Stormwater damage is an ongoing problem in Atlanta and in many neighborhoods. Many times, the infrastructure has been poorly maintained, pipes are undersized, and neighborhoods are left with problems that are difficult to solve by homeowners. Most municipalities expect private homeowners to repair pipes and storm drainage systems that serve hundreds of homes and properties upstream just because a large drainage pipe crosses their property.
After every rain, I receive calls from homeowners that have been damaged by stormwater runoff. Their yards are flooded, the landscaping is damaged, and water seeps into their basements. The thought of rain brings tears to their eyes. Many homeowners have been flooded so many times that just the thought of rain and the sound of thunder upsets them. They do not know what to do or who to turn to.
I make site inspections of water-damaged properties and evaluate stormwater problems. I determine the best and most cost-effective solutions to their stormwater damage. Often, the solution to the problem is not apparent and too often expensive to fix. No homeowner has money set aside for these types of issues.
We all know that water runs downhill.
But when homeowners are looking for a home to buy, stormwater is not the prevalent thing on their minds. It is the neighborhood of the home, the kitchen, and the master bedroom that are of most concern.
As one homeowner said to me, "I never considered the drainage in the yard. It never crossed my mind that yard water may be a problem. My mind was on what curtains I would need and the color of paint for the kid's rooms."
This is typical.
If I could give one piece of advice to families looking for homes, it would be to have the property inspected for stormwater problems.
If the house you are about to make an offer on, is near the bottom of the hill, BEWARE. Take extra precaution and thoroughly check how stormwater impacts the property.
Ask the previous homeowner if they have ever had water problems. Sellers are required to disclose stormwater drainage problems.
If you decide to hire a drainage contractor to regrade your yard, have a drainage engineer prepare a plan to safely redirect the water to a proper discharge location. Be aware of how your redirected runoff will impact the downstream neighbor’s property.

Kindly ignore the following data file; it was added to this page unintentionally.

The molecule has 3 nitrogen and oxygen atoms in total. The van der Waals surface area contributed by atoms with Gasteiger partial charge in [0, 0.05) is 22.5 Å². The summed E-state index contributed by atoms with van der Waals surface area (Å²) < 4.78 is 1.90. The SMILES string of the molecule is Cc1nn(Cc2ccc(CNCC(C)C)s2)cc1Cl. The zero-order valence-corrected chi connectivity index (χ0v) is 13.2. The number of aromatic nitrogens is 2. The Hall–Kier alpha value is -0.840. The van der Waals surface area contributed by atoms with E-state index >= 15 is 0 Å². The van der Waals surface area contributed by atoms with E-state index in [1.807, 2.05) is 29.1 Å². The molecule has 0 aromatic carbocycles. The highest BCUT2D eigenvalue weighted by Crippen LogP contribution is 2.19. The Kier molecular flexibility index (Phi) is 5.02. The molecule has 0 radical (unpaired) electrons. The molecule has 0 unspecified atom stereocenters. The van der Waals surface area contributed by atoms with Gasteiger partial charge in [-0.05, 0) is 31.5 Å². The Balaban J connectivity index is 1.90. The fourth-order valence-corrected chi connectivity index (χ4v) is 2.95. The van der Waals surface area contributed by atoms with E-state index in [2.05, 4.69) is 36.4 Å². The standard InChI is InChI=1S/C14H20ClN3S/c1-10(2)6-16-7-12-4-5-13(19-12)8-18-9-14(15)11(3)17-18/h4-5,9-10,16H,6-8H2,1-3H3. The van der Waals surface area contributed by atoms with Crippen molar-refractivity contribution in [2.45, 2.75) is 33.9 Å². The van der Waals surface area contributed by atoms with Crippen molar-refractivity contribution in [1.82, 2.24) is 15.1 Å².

A common drainage problem occurs when a contractor regrades property and redirects the flow of water onto the downstream neighbor's property.
An example occurred recently. Two ladies in metro Atlanta lived side by side for years. They were exceptionally good neighbors and looked out for the other.
The upstream neighbor hired a contractor to re-grade her yard and haul-in topsoil. He also built a short wall near the property line. This improved the flow of water in her yard. She was happy with his work. It looked good.
Then, it rained, and the rainwater inundated the downstream neighbor’s property. The contractor refused to take responsibility for the stormwater damage and refused to help. He took the position that he was just doing what the homeowner asked him to do.
The ladies became bitter enemies and fought in court for years.
Civil engineers are trained and experienced in stormwater damage issues. Seek the advice of a professional to help you design a solution that is safe for all involved.
Specialized drainage professionals are certified by the American Institute of Hydrology (AIH). The AIH tests and certifies qualified engineers that extensive experience and training in hydrology, stormwater damage issues, and water quality problems.
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